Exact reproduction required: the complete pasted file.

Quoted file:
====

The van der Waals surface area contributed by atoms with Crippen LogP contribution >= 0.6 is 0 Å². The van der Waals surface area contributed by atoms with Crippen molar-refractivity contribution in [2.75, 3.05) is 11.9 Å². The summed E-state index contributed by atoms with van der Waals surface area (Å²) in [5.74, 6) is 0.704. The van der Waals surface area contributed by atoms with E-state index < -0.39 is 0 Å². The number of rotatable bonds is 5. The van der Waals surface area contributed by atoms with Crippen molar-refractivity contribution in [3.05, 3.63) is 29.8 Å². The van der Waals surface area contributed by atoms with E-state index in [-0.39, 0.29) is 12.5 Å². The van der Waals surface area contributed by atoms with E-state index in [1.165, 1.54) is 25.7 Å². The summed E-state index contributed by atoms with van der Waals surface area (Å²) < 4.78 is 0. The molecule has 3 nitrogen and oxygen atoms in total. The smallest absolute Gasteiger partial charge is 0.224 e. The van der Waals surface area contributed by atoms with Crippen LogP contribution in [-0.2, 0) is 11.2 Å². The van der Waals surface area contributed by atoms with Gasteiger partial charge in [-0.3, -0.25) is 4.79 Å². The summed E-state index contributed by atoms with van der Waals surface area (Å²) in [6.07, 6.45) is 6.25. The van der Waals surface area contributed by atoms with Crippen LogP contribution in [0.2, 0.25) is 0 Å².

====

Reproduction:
The van der Waals surface area contributed by atoms with Crippen LogP contribution >= 0.6 is 0 Å². The van der Waals surface area contributed by atoms with Crippen molar-refractivity contribution in [2.75, 3.05) is 11.9 Å². The summed E-state index contributed by atoms with van der Waals surface area (Å²) in [5.74, 6) is 0.704. The van der Waals surface area contributed by atoms with E-state index < -0.39 is 0 Å². The number of rotatable bonds is 5. The van der Waals surface area contributed by atoms with Crippen molar-refractivity contribution in [3.05, 3.63) is 29.8 Å². The van der Waals surface area contributed by atoms with E-state index in [-0.39, 0.29) is 12.5 Å². The van der Waals surface area contributed by atoms with E-state index in [1.165, 1.54) is 25.7 Å². The summed E-state index contributed by atoms with van der Waals surface area (Å²) < 4.78 is 0. The molecule has 3 nitrogen and oxygen atoms in total. The smallest absolute Gasteiger partial charge is 0.224 e. The van der Waals surface area contributed by atoms with Crippen LogP contribution in [-0.2, 0) is 11.2 Å². The van der Waals surface area contributed by atoms with Gasteiger partial charge in [-0.3, -0.25) is 4.79 Å². The summed E-state index contributed by atoms with van der Waals surface area (Å²) in [6.07, 6.45) is 6.25. The van der Waals surface area contributed by atoms with Crippen LogP contribution in [0.2, 0.25) is 0 Å².